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Lamborghini Horn Button Repair

  There are two buttons underneath the leather on the steering wheel of recent (and probably all) Diablo's. Each button consist of two pieces of brass separated by rubber disks. The brass plates have three spikes on one surface which when the horn in pressed  squashes the rubber separator allowing the spike to make contact with the other brass plate. This closes an electrical circuit and activates the horn.  Figure 1 shows these brass plates removed from a steering wheel

Apparently what happens with time is that the rubber hardens such that one cannot press the brass plates together.  The solution is to isolate these switches. Put a new piece of rubber between them and reassemble the switch.

Figure 1. Isolated horn switch components    
  The hard part is getting to the horn switches themselves. Both of them are nicely protected under the leather arms of the steering  wheel.  First one must remove the steering wheel air bag.  This needs to be done carefully. The air bag is held in place by 4 screws that are accessible with an Allen wrench from the front of the car's wheel. The trick is getting to these. I used a hand mirror to locate them while sitting in the drivers seat. The mirror in one hand and the wrench in the other. See Figure 2.



Figure 2. Opening steering wheel air bag screws.    
  Once the 4 screws are opened the whole air bag assembly drops out.  Please be sure the car ignition is off. Also please take care not to short or nick  the thick yellow wire.  It is important not to disconnect the air bag lead just let it hang beside the steering wheel.  If it is disconnected you will get an air bag error signal light on the dash that can only be reset at a Lamborghini dealer that has the appropriate Lamborghini LIE equipment. See Figure 3.

Figure 3 shows two of the screws that are used to hold the air bag in the steering wheel. There are four total. Note the single wire attached to the air bag. In the background you can see the wires going to the horn switches.  These fortunately disconnect allowing the switches themselves to be removed and examined.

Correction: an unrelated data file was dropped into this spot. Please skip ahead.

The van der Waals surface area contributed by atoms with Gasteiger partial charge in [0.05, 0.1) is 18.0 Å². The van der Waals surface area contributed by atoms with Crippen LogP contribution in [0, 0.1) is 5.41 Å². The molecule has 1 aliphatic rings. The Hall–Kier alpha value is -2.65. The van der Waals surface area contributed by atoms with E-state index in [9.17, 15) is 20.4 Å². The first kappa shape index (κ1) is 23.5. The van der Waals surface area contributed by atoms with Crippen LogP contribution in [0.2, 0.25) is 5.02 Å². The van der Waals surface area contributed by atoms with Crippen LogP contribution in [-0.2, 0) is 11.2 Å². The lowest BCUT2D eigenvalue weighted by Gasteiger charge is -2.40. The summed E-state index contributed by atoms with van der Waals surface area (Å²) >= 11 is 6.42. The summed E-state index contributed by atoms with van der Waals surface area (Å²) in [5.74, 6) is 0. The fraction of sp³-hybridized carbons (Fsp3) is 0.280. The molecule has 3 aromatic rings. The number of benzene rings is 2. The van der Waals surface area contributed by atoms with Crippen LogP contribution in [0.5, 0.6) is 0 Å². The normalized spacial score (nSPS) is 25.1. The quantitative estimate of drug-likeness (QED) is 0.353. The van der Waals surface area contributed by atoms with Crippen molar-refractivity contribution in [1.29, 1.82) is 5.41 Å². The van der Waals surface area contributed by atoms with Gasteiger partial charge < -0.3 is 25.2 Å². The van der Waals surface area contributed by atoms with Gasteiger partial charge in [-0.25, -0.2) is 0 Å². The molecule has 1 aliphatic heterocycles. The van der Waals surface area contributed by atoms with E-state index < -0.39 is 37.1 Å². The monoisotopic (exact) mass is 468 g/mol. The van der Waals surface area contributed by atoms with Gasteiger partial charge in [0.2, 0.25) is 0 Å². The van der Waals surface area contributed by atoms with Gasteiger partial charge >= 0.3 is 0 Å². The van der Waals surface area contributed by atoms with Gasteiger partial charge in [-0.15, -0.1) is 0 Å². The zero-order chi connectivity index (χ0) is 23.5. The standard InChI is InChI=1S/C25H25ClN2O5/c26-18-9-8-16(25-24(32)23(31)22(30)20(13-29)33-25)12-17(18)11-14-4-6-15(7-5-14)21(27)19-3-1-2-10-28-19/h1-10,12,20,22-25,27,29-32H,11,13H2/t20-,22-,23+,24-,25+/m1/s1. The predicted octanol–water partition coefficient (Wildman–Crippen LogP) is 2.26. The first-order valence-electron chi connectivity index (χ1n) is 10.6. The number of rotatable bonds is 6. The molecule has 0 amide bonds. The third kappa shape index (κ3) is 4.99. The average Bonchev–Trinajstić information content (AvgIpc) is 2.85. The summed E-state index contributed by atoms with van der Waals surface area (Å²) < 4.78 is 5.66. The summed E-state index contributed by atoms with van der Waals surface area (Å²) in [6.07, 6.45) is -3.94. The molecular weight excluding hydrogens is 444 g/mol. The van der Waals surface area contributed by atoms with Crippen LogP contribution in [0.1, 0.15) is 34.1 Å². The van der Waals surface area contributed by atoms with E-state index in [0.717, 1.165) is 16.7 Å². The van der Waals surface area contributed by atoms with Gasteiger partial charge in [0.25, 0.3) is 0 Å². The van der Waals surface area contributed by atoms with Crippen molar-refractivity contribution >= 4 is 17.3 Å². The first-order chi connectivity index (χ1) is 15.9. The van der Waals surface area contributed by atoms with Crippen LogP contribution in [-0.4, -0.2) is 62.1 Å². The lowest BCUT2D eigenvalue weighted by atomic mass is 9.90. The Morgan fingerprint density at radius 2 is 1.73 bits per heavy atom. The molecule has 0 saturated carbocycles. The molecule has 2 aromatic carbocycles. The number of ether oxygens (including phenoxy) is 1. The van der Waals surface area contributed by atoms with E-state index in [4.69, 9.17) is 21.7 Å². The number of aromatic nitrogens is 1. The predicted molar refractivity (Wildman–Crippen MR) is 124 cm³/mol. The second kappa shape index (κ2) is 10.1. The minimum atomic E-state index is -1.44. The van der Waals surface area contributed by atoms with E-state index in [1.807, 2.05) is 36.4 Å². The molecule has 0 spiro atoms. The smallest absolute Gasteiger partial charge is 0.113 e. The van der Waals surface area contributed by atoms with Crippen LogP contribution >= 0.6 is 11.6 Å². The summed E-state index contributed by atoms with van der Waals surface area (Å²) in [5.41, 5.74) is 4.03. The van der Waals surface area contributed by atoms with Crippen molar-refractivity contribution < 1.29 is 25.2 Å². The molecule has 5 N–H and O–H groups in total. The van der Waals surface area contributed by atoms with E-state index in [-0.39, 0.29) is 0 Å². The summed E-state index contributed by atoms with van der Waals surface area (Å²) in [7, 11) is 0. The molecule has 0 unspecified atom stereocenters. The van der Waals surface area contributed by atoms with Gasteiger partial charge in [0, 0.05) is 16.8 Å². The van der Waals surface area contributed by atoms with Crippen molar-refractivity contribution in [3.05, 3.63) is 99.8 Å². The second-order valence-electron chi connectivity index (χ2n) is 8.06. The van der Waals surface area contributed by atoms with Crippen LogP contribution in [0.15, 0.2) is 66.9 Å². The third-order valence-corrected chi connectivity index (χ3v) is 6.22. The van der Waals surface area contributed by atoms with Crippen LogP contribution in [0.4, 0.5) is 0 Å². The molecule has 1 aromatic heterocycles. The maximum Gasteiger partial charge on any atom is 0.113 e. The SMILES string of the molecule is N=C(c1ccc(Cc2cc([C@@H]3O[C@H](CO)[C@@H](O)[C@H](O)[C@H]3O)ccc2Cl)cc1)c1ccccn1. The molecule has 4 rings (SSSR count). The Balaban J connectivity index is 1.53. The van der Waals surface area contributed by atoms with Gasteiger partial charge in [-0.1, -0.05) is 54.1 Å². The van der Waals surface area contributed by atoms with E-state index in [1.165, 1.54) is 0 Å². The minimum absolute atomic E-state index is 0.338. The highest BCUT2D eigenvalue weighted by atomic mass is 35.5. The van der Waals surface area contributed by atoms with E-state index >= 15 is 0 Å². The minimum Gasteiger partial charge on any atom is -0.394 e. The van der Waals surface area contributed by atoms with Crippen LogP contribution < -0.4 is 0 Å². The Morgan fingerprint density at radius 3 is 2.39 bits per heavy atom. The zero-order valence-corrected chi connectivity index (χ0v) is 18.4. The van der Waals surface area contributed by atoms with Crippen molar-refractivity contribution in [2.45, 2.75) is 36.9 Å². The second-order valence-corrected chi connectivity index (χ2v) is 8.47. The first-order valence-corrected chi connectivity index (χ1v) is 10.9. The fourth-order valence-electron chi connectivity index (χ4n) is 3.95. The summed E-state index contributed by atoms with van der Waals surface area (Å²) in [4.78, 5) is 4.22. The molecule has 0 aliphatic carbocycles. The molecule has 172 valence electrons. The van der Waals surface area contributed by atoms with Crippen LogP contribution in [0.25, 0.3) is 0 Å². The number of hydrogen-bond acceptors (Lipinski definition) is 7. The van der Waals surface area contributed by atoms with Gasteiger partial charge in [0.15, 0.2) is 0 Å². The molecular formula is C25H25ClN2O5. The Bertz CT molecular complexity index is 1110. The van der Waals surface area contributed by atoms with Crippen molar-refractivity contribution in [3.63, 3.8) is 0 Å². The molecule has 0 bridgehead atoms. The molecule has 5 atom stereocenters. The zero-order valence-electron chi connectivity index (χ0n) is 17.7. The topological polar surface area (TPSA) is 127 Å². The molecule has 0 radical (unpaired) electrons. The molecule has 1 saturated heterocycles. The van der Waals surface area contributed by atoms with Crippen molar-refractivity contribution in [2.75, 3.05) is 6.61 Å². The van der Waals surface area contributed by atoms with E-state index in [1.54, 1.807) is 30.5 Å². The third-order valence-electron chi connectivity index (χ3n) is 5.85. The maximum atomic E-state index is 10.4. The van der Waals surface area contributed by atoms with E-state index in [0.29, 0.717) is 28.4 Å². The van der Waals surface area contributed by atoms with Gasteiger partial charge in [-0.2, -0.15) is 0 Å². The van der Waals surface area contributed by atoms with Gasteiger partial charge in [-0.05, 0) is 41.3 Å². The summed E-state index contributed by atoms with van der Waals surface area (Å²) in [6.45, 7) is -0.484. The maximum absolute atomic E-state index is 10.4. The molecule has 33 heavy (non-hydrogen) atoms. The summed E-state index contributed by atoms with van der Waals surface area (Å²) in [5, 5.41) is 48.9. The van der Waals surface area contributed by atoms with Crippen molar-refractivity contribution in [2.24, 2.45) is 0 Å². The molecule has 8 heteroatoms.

Figure 3. Opening air bag screws.    
    Figure 4 shows where the two wires go under the leather to the switch plates. This leather needs to be carefully lifted up and the switches themselves removed. This is easier to do than it seems. The leather is pressed and held in place with an adhesive. It is easy to peel it back
 Figure 4. Wires going to switch    
    Figure 5  shows how the button connecting wires look when they are removed. Note the simple switch makeup. It is nothing more than two brass plates separated by a rubber pad and wrapped in tape. The arrangement is primitive but I suppose functional.

OK so we need to carefully open up each switch by cutting the tape. You will find the rubber between each switch has become hard and is in-flexible. The trick is finding a replaceable piece of rubber.  By trial and error I found a 1/4 inch piece of black rubber that I cut to shape. I put it between the brass plates and pressed them together. The 3 spikes on one plate made contact with the other as measured with a with a light and battery circuit.  Play around with rubber thickness until you get the correct parameters.  Note it is important to make sure you have to press hard on the plates for a connection otherwise when the assembly is put back into the car (under the tight leather cover) the horn will spontaneously stay on.  Not a nice thing to happen in a parking lot! I erred on the side of needing too much pressure rather than too little.

Figure 5. Horn switch wires removed
Once we are satisfied with our repaired switche(s) they need to be carefully placed under the leather in the steering wheel and the leather neatly pushed down around them.  A few drops of leather glue should be used to hold things in place. I held the leather in place overnight using tape until the glue has set.  Note it is important to make sure the leather is even and not wrinkled as you will be looking at your work for a long time afterwards.
Figure 6. Repaired switches back in wheel
Now for the hard part! It is quite tricky getting the air bag assembly back into the steering wheel.  The four screws need to be put in from the back of the wheel.  I could not find an Allen wrench long enough to reach, so resorted to cutting one and attaching it to a screwdriver/nut opener. 
This is shown in figure 7.
Figure 7. Device to hold nut in place    
  There are probably better ways to do this, but with the nut is held on to the Allen wrench using tape wrapped around it, I had something to hold each nut as it is pushed through the opening at the back of the steering wheel without it falling into the wheel. If this happens you have to open the whole assembly to get the nut back and try again.  This is by far the most difficult part of this repair operation.  A steady hand is needed.

This page was last modified on 03/12/2014

This page was last modified on 09/06/2014